Like salmonella and E. coli, listeria is a potentially dangerous foodborne pathogen that can be contained with vigilant cleanliness and killed with heat. Unlike these other bacterium, listeria can even grow in a refrigerated environment. Because of its resistance to cold, it may present a danger in refrigerated foods such as milk, cold cuts, potato salad and soft cheeses — particularly if those cheeses are unpasteurized. Be particularly thorough in your cleaning efforts if you are pregnant, feeding someone with a compromised immune system or a small child.
Store-bought sanitizers, especially sanitizers that contain quaternary ammonia or chlorine solutions, are effective in killing listeria. However, a bleach solution of 1 teaspoon bleach per 1 quart of water is a strong and inexpensive weapon against the pathogen, as long as you change it daily. A bleach solution loses strength rather quickly. Flood food prep surfaces with bleach solution or store-bought sanitizer. Wait 10 minutes before rinsing and then allow the surface to air-dry. Scrub cutting boards with hot soapy water. Regularly wash dish towels and aprons and dry them, using maximum heat.
Killing with Heat
Heat is effective at killing the listeria bacterium. Cook high-risk foods such as hot dogs, lunch meats and sausages to an internal temperature of 165 degrees Fahrenheit. Use a clean meat thermometer to determine whether they are hot enough. Choose pasteurized products if you are pregnant or your immune system is compromised as these types of people are especially vulnerable to listeria infection. Pasteurized foods have been heat-treated to kill foodborne pathogens such as listeria.
Uncrossing Cross Contamination
Listeria spreads from one surface to another, and it can also spread between foods in your refrigerator. Cover leftovers, defrosting meat and dairy products. Wash your hands for 20 seconds after handling foods such as soft cheese or deli meat, which may be contaminated. Clean all refrigerator spills immediately — especially from raw meat or poultry — and wipe down the inside of your refrigerator regularly. Whenever possible, use separate cutting boards for high-risk foods such as chicken, and ready-to-eat foods such as salad vegetables.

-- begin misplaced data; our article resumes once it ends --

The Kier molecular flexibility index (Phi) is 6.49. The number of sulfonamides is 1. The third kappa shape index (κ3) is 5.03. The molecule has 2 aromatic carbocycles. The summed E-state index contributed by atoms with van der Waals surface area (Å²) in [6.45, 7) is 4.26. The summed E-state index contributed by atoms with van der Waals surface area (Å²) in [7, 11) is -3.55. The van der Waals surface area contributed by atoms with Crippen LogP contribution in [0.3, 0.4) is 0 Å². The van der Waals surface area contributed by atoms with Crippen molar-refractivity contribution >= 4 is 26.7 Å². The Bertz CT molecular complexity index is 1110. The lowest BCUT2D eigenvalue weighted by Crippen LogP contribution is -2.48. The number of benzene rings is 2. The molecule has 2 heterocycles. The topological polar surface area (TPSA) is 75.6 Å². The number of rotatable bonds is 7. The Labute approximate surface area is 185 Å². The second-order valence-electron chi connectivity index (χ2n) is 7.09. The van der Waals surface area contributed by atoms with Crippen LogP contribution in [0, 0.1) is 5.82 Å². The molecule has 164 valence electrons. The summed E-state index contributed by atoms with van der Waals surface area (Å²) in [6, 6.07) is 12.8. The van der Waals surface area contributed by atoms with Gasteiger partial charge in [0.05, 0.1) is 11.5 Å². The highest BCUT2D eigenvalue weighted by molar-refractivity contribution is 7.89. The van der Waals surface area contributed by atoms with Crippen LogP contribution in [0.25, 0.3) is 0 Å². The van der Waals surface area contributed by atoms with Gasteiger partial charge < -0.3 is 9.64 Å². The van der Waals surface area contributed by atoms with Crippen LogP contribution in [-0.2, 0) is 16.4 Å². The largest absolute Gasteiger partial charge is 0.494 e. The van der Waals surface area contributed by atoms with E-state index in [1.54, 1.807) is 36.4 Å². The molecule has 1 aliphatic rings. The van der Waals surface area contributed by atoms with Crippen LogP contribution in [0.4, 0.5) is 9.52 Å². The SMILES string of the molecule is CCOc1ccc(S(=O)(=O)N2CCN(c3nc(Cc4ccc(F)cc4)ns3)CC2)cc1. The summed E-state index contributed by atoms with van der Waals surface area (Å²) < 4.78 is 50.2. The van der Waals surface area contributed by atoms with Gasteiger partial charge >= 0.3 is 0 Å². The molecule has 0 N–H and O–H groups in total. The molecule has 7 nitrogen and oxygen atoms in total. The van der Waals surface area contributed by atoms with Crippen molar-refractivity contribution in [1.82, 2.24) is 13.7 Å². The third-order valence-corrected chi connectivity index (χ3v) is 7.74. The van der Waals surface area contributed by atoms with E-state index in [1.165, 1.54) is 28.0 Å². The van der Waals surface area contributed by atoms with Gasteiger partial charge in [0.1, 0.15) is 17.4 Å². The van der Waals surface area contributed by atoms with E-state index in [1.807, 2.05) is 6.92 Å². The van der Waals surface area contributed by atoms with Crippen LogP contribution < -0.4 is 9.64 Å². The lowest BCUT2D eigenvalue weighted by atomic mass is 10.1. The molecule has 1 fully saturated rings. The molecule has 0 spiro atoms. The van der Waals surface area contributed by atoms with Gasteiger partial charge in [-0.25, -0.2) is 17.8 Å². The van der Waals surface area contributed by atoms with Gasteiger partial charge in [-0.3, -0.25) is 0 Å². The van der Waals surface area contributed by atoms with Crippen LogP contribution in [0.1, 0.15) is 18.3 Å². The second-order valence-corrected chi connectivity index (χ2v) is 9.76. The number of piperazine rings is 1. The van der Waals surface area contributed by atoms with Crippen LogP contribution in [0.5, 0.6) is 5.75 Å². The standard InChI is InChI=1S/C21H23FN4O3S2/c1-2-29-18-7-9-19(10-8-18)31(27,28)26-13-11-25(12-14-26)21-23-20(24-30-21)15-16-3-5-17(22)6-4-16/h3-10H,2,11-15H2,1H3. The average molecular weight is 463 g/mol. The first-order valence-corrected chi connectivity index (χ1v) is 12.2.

An Ounce of Prevention
You won’t have to kill listeria if you avoid getting it in the first place. Refrigerate cooked foods within two hours after cooking. Stay away from products such as raw milk and soft, fresh cheeses — Brie, queso blanco or the blue-veined varieties — that have not been pasteurized. Keep your refrigerator as cold as you can without freezing your food as low temperatures retard listeria growth. Wash fruits and vegetables thoroughly under running water, and scrub root vegetables, melons and cucumbers with a clean vegetable brush. Eat leftovers soon; the longer they sit, the more chance listeria will have to grow.
References and ResourcesFDA: Keep Listeria Out of Your Kitchen
About Listeria: Preventing Listeria Infection
CDC: Listeria: Prevention
USDA: Controlling Listeria Monocytogenes in Small and Very Small Meat and Poultry Plants